City or Mountain Running? Advantages and Disadvantages

If you like to go running, you've surely thought about where you can go. This time, we're going to compare two of the most popular options: the city and the mountains.
City or Mountain Running? Advantages and Disadvantages

Last update: 19 May, 2019

Maybe your new year’s resolution this year was to start running, either with your partner or your best friend? One of the most common questions regarding running has to do with where to run. In an urban environment or a natural landscape?

The advantages of running in the city

Among your other goals for this year, you promised yourself that you would go running every day, or at least several times a week. You already bought the correct clothing and you have all the motivation in the world…but you wonder if it’s okay to run in the middle of the city?

Of course, many people prefer to run in the park. You see them in the early hours during the summer or at noon in the winter, and you think to yourself: “I would like to do that too!” However, before starting, we recommend that you pay attention to the particularities of urban running.

1. Comfort

When you’re living in the city, being comfortable is as simple as dressing up and going jogging, you don’t even need to have a park nearby.

2. Specific training to go running

You can dodge obstacles -such as people, pets, cars, etc.- and work on toning your legs and ankles.

3. Different routes

You have the whole city at your disposal so you can choose which streets you want to take or which roads to run on. This way, you’ll avoid boredom… it’ll be more fun than the treadmill at the gym!

4. Say goodbye to stress

Perhaps one of the biggest reasons that you want to start running is to eliminate work-related stress or everyday problems. The good news is that running has the power to remove bad moods, anxiety, sadness or anger. It encourages the body to produce the so-called “happiness hormones.”

Disadvantages of urban running

Of course, as with everything in life, urban pedestrianism isn’t all beautiful and positive. Therefore, we also have to think about the disadvantages of running in the city:

1. Pollution

Even if you run in a park (the city’s “green lung”), you’ll be in contact with the smog and smoke that’s around you.

2. Traffic

Crossing the street can be quite an adventure when you’re running around the city. Therefore, it’s recommendable to avoid busy avenues, especially if you like to exercise while listening to music or talking to an exercise partner.

3. People everywhere

If you live in a big city, you’ll know that it’s impossible to ever be completely alone… much less when you’re on the move. Dodging people can be a nuisance when you go running, especially when spaces are small.

4. “Unfriendly” surfaces

In the city, we have no alternative but to run on the asphalt, a hard surface that can punish the ankle and knee joints. You can pick a spot where running on grass or dirt is allowed, although in many cities it’s prohibited.

Advantages of running in the mountains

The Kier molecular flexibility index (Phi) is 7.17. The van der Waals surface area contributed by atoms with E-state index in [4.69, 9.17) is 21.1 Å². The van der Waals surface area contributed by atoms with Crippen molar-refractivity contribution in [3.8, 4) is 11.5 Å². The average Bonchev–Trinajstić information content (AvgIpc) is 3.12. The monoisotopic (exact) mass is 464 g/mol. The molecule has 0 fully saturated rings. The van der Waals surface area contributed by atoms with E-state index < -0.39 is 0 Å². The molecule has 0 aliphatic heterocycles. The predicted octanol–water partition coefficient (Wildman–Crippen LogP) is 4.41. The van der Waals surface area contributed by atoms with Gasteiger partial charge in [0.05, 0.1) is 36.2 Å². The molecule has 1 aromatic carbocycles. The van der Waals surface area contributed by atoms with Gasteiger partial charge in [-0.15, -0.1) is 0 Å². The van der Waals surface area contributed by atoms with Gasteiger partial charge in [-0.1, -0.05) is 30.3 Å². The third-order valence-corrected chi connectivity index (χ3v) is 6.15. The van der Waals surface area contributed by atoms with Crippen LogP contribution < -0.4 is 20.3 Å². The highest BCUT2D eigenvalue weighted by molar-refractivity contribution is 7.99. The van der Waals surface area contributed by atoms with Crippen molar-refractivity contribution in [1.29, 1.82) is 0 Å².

Now, let’s move on to the second option: going for a run in the mountain, of course, has its pros and cons. These are some of the points in its favor:

1. Having contact with nature

The first thing we should emphasize is that being in an outdoor natural environment gives you the opportunity to be at one with nature. You can enjoy the environment and wonder at the trees, plants, birds, rivers, and everything else that the mountain entails.

If you’re tired of the city and its busy rush, exercising in its outskirts can be an excellent idea.

2. Soft and uneven surfaces to go running on

To avoid injuring your heels, feet or knees, it’s crucial that you exercise on soft surfaces, such as grass or dirt. Precisely what the mountains and their surroundings have to offer! Be careful with the rocky areas, though, because you can easily get hurt.

Some of the disadvantages of running in the mountains

Of course, as we did with running in cities, we must also highlight some of the not so favorable details of choosing the mountains as a place to go running:

1. Remoteness

If you want to schedule a weekly mountain running routine, you may have to consider the logistics of traveling to that spot.

We may not always have a mountain or a field nearby for the purpose of exercising. That means that we’ll have to wait for holidays or weekends to go running, which may not be the best idea since it’ll be difficult to go regularly.

2. Lack of supplies

If we go running in the city and our drinking water is depleted, we can always enter a store and buy some. The same goes for if we are injured or have an accident: within a few minutes, an ambulance or a police officer will arrive to assist us. This kind of help won’t come easily when we’re on the mountain; here, we’ll be somewhat isolated from civilization and any emergency help that we may need.

In short, it’s a question you must ask yourself: Which is better for me? Running in the city or the mountains? You can always complement your exercise and enjoy both scenarios.

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All cited sources were thoroughly reviewed by our team to ensure their quality, reliability, currency, and validity. The bibliography of this article was considered reliable and of academic or scientific accuracy.

  • Easthope, C. S., Nosaka, K., Caillaud, C., Vercruyssen, F., Louis, J., & Brisswalter, J. (2014). Reproducibility of performance and fatigue in trail running. Journal of Science and Medicine in Sport.

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